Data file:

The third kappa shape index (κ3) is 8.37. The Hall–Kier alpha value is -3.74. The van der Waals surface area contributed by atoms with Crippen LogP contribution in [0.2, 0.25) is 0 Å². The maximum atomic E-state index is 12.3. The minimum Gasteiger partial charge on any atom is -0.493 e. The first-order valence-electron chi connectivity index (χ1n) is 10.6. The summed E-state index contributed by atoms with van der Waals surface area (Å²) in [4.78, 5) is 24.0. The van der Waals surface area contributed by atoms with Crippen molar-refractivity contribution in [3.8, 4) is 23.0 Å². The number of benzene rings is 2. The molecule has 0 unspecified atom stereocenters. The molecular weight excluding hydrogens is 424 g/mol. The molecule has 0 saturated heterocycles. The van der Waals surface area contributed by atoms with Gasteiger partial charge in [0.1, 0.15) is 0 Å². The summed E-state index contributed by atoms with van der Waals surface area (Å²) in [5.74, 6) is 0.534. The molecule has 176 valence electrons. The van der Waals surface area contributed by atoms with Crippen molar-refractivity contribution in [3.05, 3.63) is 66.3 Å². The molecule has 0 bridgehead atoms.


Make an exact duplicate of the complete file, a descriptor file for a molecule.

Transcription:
The third kappa shape index (κ3) is 8.37. The Hall–Kier alpha value is -3.74. The van der Waals surface area contributed by atoms with Crippen LogP contribution in [0.2, 0.25) is 0 Å². The maximum atomic E-state index is 12.3. The minimum Gasteiger partial charge on any atom is -0.493 e. The first-order valence-electron chi connectivity index (χ1n) is 10.6. The summed E-state index contributed by atoms with van der Waals surface area (Å²) in [4.78, 5) is 24.0. The van der Waals surface area contributed by atoms with Crippen molar-refractivity contribution in [3.8, 4) is 23.0 Å². The number of benzene rings is 2. The molecule has 0 unspecified atom stereocenters. The molecular weight excluding hydrogens is 424 g/mol. The molecule has 0 saturated heterocycles. The van der Waals surface area contributed by atoms with Gasteiger partial charge in [0.1, 0.15) is 0 Å². The summed E-state index contributed by atoms with van der Waals surface area (Å²) in [5.74, 6) is 0.534. The molecule has 176 valence electrons. The van der Waals surface area contributed by atoms with Crippen molar-refractivity contribution in [3.05, 3.63) is 66.3 Å². The molecule has 0 bridgehead atoms.